3. Believe it or not, in the early 1800’s Irish whiskey was the most produced spirit in the UK and was more highly acclaimed than its cousin Scotch whiskey. However, due to the famine and change of people’s taste, Irish whiskey went on the decline so much so in the late 1800’s-early 1900s that all but 4 distilleries closed.
  4. Thanks to a resurgence in popularity in the 1980’s–we can thank the rebranding of Jameson for that– Irish whiskey is on the uptick! As of late 2016 there are about 15 distilleries now in operation.


Single Malt

Similar to that of a single malt Scotch, single malt Irish whiskey uses only malted barley in the mash during the distillation process. It is also distilled in a “single” location.

Single Pot

Similar to single malt, however, malted and unmalted barley can be used at the single location. This was the most popular style of Irish whiskey until the blends made their way into the market in the 20th century.

Grain Whiskey

Uncommon on their own, grain Irish whiskey is produced in a different kind of still, either a Coffey or column still, and uses a variety of grains. It is usually lighter in color.

a Coffey still (image c/o wikipedia)


The most common style of Irish whiskey on the market, is a blend of the three types of whiskey listed above!

Cheers friends! Enjoy your Irish whiskey this month! What’s your favorite brand?? I know my friend Jameson is my go to Irish Whiskey!

whisk(e)y wednesday

I AM GOING TO SCOTLAND IN TWO WEEKS! Apologizes for the “internet shouting that is all-caps” but I could not be more thrilled. Not only will I traveling all over the country, but it’s for a job I booked: #workhardplayhard(er)

During my trip I will be posting, so stay tuned for travel posts filled with loads of green pictures and tartan. And, you can easily follow along daily on instagram using the hashtag #scottishfrecklegirl

Back to the booze! In honor of Scotch aka “Scotch Whisky” I thought it important to share some whisky facts.  It’s definitely an acquired taste, but like wine, depending on the barreling and grains used, whisky has a variety of flavors and aromas making it a diverse and fun spirit. Plus it warms ya up real quick.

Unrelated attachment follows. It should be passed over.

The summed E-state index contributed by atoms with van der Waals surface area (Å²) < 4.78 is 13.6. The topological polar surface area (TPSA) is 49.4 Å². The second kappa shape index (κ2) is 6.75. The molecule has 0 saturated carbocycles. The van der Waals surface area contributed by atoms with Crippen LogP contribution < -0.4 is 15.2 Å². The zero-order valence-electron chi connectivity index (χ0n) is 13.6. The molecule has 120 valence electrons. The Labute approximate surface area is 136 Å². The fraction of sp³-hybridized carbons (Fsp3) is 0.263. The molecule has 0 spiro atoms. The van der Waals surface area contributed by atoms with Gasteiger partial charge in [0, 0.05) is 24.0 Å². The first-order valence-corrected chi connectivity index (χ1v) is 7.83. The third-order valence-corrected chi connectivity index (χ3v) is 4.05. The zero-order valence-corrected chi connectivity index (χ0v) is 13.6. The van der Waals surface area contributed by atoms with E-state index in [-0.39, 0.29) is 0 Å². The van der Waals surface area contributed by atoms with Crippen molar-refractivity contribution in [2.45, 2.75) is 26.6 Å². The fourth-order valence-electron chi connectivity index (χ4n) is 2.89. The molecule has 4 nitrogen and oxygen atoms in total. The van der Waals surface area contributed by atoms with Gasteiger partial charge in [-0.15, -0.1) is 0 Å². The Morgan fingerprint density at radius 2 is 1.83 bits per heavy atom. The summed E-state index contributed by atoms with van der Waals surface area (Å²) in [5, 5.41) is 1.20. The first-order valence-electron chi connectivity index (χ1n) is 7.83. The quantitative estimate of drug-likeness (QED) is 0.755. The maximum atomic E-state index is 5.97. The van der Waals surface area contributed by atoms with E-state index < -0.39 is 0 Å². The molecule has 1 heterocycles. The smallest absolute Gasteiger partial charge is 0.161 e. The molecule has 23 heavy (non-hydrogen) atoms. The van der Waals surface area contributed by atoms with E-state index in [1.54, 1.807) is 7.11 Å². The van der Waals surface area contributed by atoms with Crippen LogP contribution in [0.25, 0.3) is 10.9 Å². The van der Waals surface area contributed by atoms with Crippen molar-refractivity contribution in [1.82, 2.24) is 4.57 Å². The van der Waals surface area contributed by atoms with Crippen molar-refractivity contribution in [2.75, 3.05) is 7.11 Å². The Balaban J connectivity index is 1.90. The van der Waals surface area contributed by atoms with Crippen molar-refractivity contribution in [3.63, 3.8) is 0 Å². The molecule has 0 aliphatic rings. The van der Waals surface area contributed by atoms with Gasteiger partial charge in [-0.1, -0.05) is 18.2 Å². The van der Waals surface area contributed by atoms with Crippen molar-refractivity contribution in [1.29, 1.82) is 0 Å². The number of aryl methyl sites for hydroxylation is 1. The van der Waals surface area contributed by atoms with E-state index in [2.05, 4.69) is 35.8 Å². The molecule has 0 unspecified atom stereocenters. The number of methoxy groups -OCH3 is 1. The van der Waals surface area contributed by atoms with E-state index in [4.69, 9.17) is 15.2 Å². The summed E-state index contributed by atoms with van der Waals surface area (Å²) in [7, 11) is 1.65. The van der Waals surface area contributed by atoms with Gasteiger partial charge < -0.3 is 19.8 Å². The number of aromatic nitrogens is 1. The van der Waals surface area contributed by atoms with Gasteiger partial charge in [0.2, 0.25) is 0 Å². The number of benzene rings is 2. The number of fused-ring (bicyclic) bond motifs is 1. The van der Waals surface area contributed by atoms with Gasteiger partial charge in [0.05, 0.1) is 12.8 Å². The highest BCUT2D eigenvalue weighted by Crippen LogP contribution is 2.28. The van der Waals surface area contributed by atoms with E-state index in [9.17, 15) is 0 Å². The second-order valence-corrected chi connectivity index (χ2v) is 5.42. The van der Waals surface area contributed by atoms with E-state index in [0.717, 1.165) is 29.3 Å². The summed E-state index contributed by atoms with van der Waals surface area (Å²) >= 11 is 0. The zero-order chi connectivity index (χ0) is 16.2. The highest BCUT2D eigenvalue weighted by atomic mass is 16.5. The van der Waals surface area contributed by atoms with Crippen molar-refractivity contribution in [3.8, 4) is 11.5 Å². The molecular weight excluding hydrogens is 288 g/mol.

What is Whisky? Simply, it’s a spirit made from distilled grain.

Why the variety in taste?  Distillation method, grain(s) used, additives to the grain mash and choice of aging barrel/cask and aging are all factors that produce its unique flavor.

Whisky or Whiskey? The Scots spell it “whisky” and the Irish spell it “whiskey”. Seeing as the Irish brought it over to America first, most American labels have the “e”. But both are correct!

Is Bourbon Whisky? Yes! All bourbon is whisky, but not all whisky is bourbon. To be a true bourbon, it must be made in Bourbon County, KT. It’s that whole “a square is a rectangle but a rectangle is not a square” idea.

Why is Scotch Whisky so “peaty”? Scotch gets a reputation of being an intense smoky-peaty-bearded-man-in-a-glass drink. A popular Scotch, Laphroig, may be to blame for its very peaty quality. That being said, the different regions of the country produce different flavors. Now, I don’t want to get into a “terroir” discussion (I’ll save that for another Wine Wednesday post) but in general, Highland Scotches are more “heather and honey OR full bodied”, Lowland Scotches are more “light bodied”, Speyside Scotches are more “complex with sweet aromas” and Islay Scotches are the “smokiest” sort.

Any must-dos/drink/sees while I’m abroad? Let me know!!

P.S. my favorite Scotch is Dalwhinne